So far I’ve not had this problem of snow accumulating under my Diamond Grip traction devices (sold by Yak Trax, available through various sources online). These are the ones that fit over your boots, with steel cables strung with special hardened steel beads with diamond-shaped sharp edges. I’ve used these for years, and have gone hundreds of miles with them, often in soft snow at the temperatures where it sticks together.
Diamond Grips are effective for hiking in icy conditions, across frozen trails, lumpy and smooth ice, frozen creeks, lakes, etc. They’re not perfect, and they lose some of their effectiveness after lots of use. The beads gradually become less sharp - avoid long treks across rocks. They do a good job with few problems, as long as you are reasonable and don’t push your luck. At my age they are essential for winter travel on icy trails.
I have had the problem with ice balling on snowshoes, mostly on the metal claws. The balls of ice become hard and are very difficult to break up. They can grow to several inches in diameter, and they can hurt your ankles if you continue to walk on them for long.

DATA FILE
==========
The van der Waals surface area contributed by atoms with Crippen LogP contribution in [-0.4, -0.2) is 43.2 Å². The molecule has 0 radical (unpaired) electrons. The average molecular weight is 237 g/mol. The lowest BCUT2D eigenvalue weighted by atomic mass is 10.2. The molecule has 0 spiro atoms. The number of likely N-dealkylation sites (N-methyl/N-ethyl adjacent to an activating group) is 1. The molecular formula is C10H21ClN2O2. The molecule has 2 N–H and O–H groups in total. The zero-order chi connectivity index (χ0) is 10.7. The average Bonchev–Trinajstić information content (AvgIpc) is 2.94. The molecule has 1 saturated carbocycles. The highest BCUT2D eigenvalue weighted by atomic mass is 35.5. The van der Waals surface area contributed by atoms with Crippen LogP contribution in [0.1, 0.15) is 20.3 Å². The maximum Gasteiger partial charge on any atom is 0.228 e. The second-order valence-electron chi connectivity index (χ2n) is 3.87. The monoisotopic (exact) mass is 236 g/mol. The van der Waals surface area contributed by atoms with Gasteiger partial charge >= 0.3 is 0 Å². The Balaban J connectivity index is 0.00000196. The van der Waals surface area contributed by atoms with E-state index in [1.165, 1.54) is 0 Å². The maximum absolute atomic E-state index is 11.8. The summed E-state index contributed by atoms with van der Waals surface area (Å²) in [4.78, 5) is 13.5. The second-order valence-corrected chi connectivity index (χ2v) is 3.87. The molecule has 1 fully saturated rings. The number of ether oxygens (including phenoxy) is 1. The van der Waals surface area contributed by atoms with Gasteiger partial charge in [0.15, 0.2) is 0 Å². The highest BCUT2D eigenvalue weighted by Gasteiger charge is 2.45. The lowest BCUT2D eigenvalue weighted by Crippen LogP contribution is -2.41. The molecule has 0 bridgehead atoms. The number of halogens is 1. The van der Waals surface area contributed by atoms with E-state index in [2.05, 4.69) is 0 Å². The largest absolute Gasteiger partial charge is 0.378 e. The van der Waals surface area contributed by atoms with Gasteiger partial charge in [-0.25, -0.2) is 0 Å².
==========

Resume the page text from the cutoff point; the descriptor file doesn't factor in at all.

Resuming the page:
The conditions that cause the ice balls to form are when the air is at or below freezing, usually in the shade, and the snow is still soft and wet from being in the sun earlier. This is usually in late afternoon on a sunny day. Some snowshoes have the problem more than others, depending on the shape and metal used for the claws.
Hopefully others can offer cures for this problem, because it’s a real worry when conditions start the process of icing. Kicking the ice off early helps, but it’s awkward and frustrating.
So far I haven’t experienced this icing with Diamond Grips. I suspect it’s because the chains and beads are mostly plated steel, which conducts heat poorly, compared to the aluminum used on some snowshoe claws.
Perhaps some of the remedies described here might work for snowshoes. Snowshoes are often manufactured with sheet plastic covering parts of the metal claws.
73 and Happy Snow Hiking!